Leon Henkin ’41
Berkeley, Calif.


Not that anyone at Michigan (and now at Columbia) will listen, but the appointment of a special diversity individual for anything is a mistake. As there is no generic anything, be it black, white, woman and so forth, diversity training usually is meaningless.

True diversity is simple: Treat everyone as an individual, with dignity and respect. If you approach individuals with an open mind and treat them with respect, they will end up teaching you about their culture, and you are unlikely to offend them. If you treat them as a generic anything, you are bound to offend.

R. Alexander Blackwood ’76 M.D.
Saline, Mich.

A Teacher Remembered

I was saddened to read the obituary of Paul Schweitzer ’29, an educator (July). He was my English teacher at the Bronx H.S. of Science, and I can remember his keen wit a half-century later.

In January 1954, when Marilyn Monroe married Joe DiMaggio, Schweitzer announced to our class, with feigned optimism, “This is a marriage certain to last many, many months.” They were divorced in October.

Gerald W. Grumet ’59 M.D.
Rochester, N.Y.


Let’s hope the use of “student-athletes” [in May] is Columbia College Today’s last. The term was devised years ago by a football factory trying to persuade the public that its Hessians were bone fide students. Its use became widespread when others engaged in prostituting college athletics quickly and enthusiastically adopted it. It has no place, however, in a Columbia publication. Columbia’s athletes, like all other students engaged in extra-curricular activities, have met its admission requirements and are taking full courses. Columbia only demeans itself (and its athletes) when it uses the term.

John McCormack ’39

[Editor’s note: Former Director of Athletics John Reeves replies, “Student-athlete is the universally accepted term. ‘Columbia athlete’ would be demeaning, leading one to believe that his/her purpose at Columbia is to participate in athletics.” Dean of Student Affairs Chris Colombo concurred, saying, “Student-athlete is the accepted term in today’s world.”]


A solution to the need to reconfigure the Columbia campus is to move Grant’s Tomb to General Grant’s birthplace, Point Pleasant, Ohio, or to where he lived in his final days and passed on at Mount McGregor, N.Y., or to West Point. Columbia and New York City can then trade this property and adjacent property on Riverside Drive for the athletic facilities at the tip of Manhattan Island. This integration of the Columbia campus would be a boon to the students, who could then walk only a few blocks to athletic facilities for training and competitions. It also would benefit the city, giving it the opportunity to provide facilities for institutions local to northern Manhattan and the Bronx.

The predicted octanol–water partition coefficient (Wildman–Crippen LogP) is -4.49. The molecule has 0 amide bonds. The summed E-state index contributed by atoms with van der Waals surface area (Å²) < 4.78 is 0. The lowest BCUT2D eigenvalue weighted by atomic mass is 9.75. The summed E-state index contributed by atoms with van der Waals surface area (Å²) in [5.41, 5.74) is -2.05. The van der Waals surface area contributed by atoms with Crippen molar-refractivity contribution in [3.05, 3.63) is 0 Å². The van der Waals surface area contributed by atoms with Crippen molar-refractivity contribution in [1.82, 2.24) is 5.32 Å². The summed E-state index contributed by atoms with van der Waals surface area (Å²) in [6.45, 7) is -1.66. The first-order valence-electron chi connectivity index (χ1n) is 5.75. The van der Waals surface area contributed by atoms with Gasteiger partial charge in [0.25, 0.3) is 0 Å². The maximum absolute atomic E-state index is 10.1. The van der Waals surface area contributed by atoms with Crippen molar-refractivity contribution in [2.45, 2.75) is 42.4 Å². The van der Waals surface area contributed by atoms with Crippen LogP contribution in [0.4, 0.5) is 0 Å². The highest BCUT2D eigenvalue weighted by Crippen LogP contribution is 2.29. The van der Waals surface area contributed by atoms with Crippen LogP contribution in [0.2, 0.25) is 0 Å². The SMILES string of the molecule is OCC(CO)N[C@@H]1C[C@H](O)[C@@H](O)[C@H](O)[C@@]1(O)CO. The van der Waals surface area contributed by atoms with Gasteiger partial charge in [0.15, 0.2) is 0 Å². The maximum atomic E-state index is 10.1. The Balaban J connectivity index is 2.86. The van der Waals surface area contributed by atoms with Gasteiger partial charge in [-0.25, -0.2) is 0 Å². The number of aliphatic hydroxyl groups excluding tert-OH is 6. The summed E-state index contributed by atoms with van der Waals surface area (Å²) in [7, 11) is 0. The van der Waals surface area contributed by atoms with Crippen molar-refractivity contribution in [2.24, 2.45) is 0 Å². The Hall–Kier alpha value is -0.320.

Arthur L. Thomas ’50
Greenwich, Conn.

I share the excitement that the University, the city and the neighborhood feel about the development of the [Manhattanville] area. While certainly the enhancement and integration of our academic campus and residential facilities, with the attendant economic benefit for the neighborhood, appropriately occupy the position as the top planning priorities, I believe that the University should consider using some of the new area for other important purposes. For example, I have not read or heard of plans to include a “green space” by the Hudson River, west of 12th Avenue, as a recreational field that can serve as an intramural sports recreational facility for College undergraduates and as a varsity football practice field.

I was heartened by President Lee C. Bollinger’s expression, soon after he assumed the presidency and in light of his Michigan experience, that the performance of Columbia’s intercollegiate teams, and especially the football and men’s basketball teams, should be improved to reflect the level of excellence for research and scholarship that the University has earned and now enjoys in worldwide academic circles.

The football coaching staff’s opportunities to compete with other Ivy League football programs for outstanding student-athletes would be improved immeasurably by creating the University’s practice facilities in closer proximity to the College dormitory complex. Potential football recruits (and their parents) have found the task of charter bus travel from the College dormitories to Baker Field for their afternoon practices to be a necessary inconvenience that operates, in my judgment, as a recruiting impediment because it adds travel time to their tight academic and practice schedules.

If the University is to help the football coaching staff to raise the level of performance of the varsity to the same level as the University’s reputation for excellence, the removal of the football practice travel time obstacle, by the allocation of some of the Manhattanville project to a practice field (with some scheduled community use, perhaps) would go a long way to round out the project’s student faculty objectives.

Stephen E. Ronai ’57
New Haven, Conn.



CCT welcomes letters from readers about articles in the magazine, but cannot print or personally respond to all letters received. All letters are subject to editing for space and clarity. Please direct letters for publication “to the editor.”

Editor, Columbia College Today
475 Riverside Dr., Ste 917
New York, NY 10115-0998
Telephone: (212) 870-2752
Fax: (212) 870-2747



CCT thanks alert readers Amiel Z. Rudavsky ’54 and Don Gertler ’79 for bringing to our attention an error in the July issue’s cryptogram (inside back cover). The code in No. 13 should have corresponded to the Graduate (not Craduate) School of Journalism.

Also in July, in "Alumni Reconnect at Reunion 2004," the link on page 14 referring readers to a website about Columbia’s underground tunnels should have read page2.html.